One key conclusion from the authors:

Although more notes are beneficial, at least to a point, ‘if the notes are taken indiscriminately or by mindlessly transcribing content, as is more likely the case on a laptop’ than when notes are taken longhand, the benefit disappears. Indeed, synthesizing and summarizing content rather than verbatim transcription can serve as a desirable difficulty toward improved educational outcomes (e.g., Diemand-Yauman, Oppenheimer, & Vaughan, 2011; Richland, Bjork, Finley, & Linn, 2005). For that reason, laptop use in classrooms should be viewed with a healthy dose of caution; despite their growing popularity, ‘laptops may be doing more harm in classrooms than good.’ (p. 1166)

Cue the fun debates and collective wig outs in social science magazines and education blogs!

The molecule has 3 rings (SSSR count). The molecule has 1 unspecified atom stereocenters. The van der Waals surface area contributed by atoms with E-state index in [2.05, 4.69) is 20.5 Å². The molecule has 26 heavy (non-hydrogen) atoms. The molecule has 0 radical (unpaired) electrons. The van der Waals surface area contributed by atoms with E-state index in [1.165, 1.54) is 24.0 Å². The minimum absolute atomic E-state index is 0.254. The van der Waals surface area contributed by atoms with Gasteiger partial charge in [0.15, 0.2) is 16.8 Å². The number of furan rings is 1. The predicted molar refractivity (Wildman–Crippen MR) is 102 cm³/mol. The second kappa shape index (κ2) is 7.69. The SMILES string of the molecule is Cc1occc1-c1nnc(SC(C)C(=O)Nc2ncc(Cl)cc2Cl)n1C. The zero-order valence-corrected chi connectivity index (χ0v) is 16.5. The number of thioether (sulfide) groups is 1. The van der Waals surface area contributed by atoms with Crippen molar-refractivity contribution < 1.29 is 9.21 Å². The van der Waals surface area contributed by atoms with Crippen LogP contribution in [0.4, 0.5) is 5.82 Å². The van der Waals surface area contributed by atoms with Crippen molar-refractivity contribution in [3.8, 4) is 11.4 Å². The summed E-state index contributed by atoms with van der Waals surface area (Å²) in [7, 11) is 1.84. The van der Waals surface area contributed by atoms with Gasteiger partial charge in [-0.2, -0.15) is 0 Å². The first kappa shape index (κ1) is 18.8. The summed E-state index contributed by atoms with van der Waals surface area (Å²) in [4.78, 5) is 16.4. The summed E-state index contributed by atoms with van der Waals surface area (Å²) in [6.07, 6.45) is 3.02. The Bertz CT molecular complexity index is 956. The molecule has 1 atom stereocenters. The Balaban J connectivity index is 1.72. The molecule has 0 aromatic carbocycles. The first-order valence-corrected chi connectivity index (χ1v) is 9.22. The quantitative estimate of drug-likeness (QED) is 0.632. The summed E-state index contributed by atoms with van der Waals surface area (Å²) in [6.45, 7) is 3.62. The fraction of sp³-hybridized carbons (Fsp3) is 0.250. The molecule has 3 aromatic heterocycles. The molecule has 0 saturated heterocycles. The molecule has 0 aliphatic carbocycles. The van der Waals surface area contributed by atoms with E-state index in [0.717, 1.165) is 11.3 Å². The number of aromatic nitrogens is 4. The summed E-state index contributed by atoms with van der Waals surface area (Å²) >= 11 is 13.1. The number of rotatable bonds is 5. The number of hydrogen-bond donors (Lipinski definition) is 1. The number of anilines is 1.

Also cue existential crisis for technology directors (if there is no need for technology in education, do I really exist?).

Hold On a Second

Smarter minds than mine are finding solid flaws in the conclusion. One of the best takedowns comes from Darren Kuropatwa. He quite rightly points out:


In the same way learning to ride a bike and learning to drive a car require different learning experiences using different learning tools also requires different learning experiences. Students don’t automatically know how to take notes; it’s a learned skill, one we have to teach.

Not to mention the questions we should ask about how much of an impact does note taking (pen, keyboard, or otherwise) actually have on learning.

I think we too often forget that technology is a tool, not the actual learning. Tools help cognitive growth, but they are not the growth.